The Pope gave the crowd his special apostolic blessing. He also blessed the families of those in attendance, and made a special mention of the poor and sick.
At the end, we decided that it probably was the wrong day to visit the Basilica, due to the huge crowd. We walked out of Saint Peter’s Square across the bridge over the Tiber River and toward Castle Saint Angelo.
The castle has a history going back about 2,000 years and was originally a tomb. One interesting feature is a secret passageway that connects to the Vatican. The castle was used as a fortress for Popes during times of uncertainty.
Italians find such interesting things to do with marble. Here we see cannon balls made of white marble at Castle Saint Angelo.
From the castle we decided to find a place to have lunch. We ended up at a very nice restaurant. What I remember most about this place was the desert. We all had Tiramisu. This one came packed with a surprise. It was round, and dusted with cocoa powder. When you got close to the center, all of a sudden, a river of chocolate sauce came pouring out. It was delicious, and the only one of several times we had tiramisu in Italy that we had one that bled chocolate.
Next, we headed over to Piazza Navona. Jane remarked that when she lived in Italy many years ago as a Missionary, she used to sing and pass out literature in this piazza.
Casey in Piazza Navona
As we arrived at Piazza Navona, it started to rain. I zipped up my windbreaker and put the hood over my head. Casey was just ahead of me. I heard her yell ahead, “Wait Daddy!”, then she ran up to a stranger who also had a windbreaker and hood and grabbed his hand.
The man kind of jumped, and she looked up at him. Then, they booth looked at me. Jane said, “That’s not Daddy, Casey”. I gestured to him that we both looked like twins. We all laughed.
Casey grabs Jane and turns red, embarrassed after trying to hijack a stranger, mistaking him for Joseph.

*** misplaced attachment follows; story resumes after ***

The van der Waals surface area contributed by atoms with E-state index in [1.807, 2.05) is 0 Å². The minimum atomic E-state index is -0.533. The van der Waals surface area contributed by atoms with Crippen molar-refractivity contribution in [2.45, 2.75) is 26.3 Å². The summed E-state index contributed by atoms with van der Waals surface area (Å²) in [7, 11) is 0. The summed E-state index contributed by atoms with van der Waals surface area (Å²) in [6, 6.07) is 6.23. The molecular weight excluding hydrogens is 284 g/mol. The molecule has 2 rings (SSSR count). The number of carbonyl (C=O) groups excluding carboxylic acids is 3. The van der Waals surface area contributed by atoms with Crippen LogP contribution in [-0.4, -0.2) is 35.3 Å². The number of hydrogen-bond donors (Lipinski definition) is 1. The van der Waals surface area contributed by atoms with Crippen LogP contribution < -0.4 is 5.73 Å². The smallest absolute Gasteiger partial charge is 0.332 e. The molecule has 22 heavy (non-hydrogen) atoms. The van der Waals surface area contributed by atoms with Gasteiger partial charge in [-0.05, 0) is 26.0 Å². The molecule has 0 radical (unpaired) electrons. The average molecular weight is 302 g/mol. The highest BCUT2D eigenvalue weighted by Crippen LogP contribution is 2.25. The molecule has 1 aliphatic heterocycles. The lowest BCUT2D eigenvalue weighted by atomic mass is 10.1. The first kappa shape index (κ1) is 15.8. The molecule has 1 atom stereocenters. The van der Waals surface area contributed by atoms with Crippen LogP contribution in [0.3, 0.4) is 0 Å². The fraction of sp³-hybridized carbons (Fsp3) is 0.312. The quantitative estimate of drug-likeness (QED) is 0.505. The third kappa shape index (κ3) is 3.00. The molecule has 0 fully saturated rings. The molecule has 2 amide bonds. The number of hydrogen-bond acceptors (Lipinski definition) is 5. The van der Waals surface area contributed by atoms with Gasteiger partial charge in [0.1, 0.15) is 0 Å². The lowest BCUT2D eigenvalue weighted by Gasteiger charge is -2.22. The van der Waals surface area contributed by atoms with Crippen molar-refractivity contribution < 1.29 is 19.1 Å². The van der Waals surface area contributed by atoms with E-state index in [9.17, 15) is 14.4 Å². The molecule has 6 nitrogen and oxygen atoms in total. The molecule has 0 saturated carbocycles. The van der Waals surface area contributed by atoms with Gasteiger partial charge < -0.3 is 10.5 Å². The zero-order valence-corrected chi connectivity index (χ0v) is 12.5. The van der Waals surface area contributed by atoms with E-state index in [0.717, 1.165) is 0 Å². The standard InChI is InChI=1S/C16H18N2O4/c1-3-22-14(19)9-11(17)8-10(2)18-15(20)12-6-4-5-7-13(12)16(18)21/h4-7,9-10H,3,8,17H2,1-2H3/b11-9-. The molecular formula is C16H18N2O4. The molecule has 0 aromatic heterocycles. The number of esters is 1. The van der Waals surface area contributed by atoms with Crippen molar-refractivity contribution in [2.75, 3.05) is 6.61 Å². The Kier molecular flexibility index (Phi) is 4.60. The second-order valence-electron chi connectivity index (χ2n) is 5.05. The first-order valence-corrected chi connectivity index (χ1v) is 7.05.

We sought refuge under a tent where they were having a book sale, hoping that the rain would be over in a few minutes. It wasn’t. So, we pressed on, and started getting wet.
Next stop was the Pantheon. The original Pantheon was built in 27-25 BC as a temple. It was destroyed by fire, then rebuilt around 125 AD. It is the best preserved of all Roman buildings and has its original roof intact. It has been used as a Christian Church since about the 7th Century AD.
There is a hole at the top of the dome, and rain did come though it to the floor of the Pantheon. I looked at the way the ceiling was constructed. It really is amazing that a dome this huge could be constructed back then.
It is very dark inside the Pantheon. I managed to take this eerie time exposure. Notice the ceiling and how it is made out of squares, one smaller than the next, to minimize the weight of the 2,000 year old dome.
Leaving the Pantheon, we walked over to the monument to Vittorio Emmanuelle. This building is also known as the Typewriter.
We claimed to the top of the monument and looked at the view of the Coliseum and Forum.
Walking around behind the monument, we found the Capitoline Museum, the home of several original Roman treasures.
Pieces of a colossal statue of Constantine in marble. From 312-324 AD.
One of the pieces we saw inside was the original she-wolf. It is a sculpture you see replicas of all over Italy of the wolf nursing the orphaned Romulus and Remus.
After we finished up at the Capitoline, we found the metro station and headed back to the apartment. We had walked from one side of Rome to the other west to east. We were cold, wet and tired. Casey was starting to show symptoms of catching a cold, so when we got back to the apartment, we had an early dinner and called it a night.
Next: We tour the Coliseum, and the Domus Aurea (Nero’s Golden House).
But first… look at the variety of expressions during our long walk across Rome in the rain. Joseph, Casey, Luis and Erin: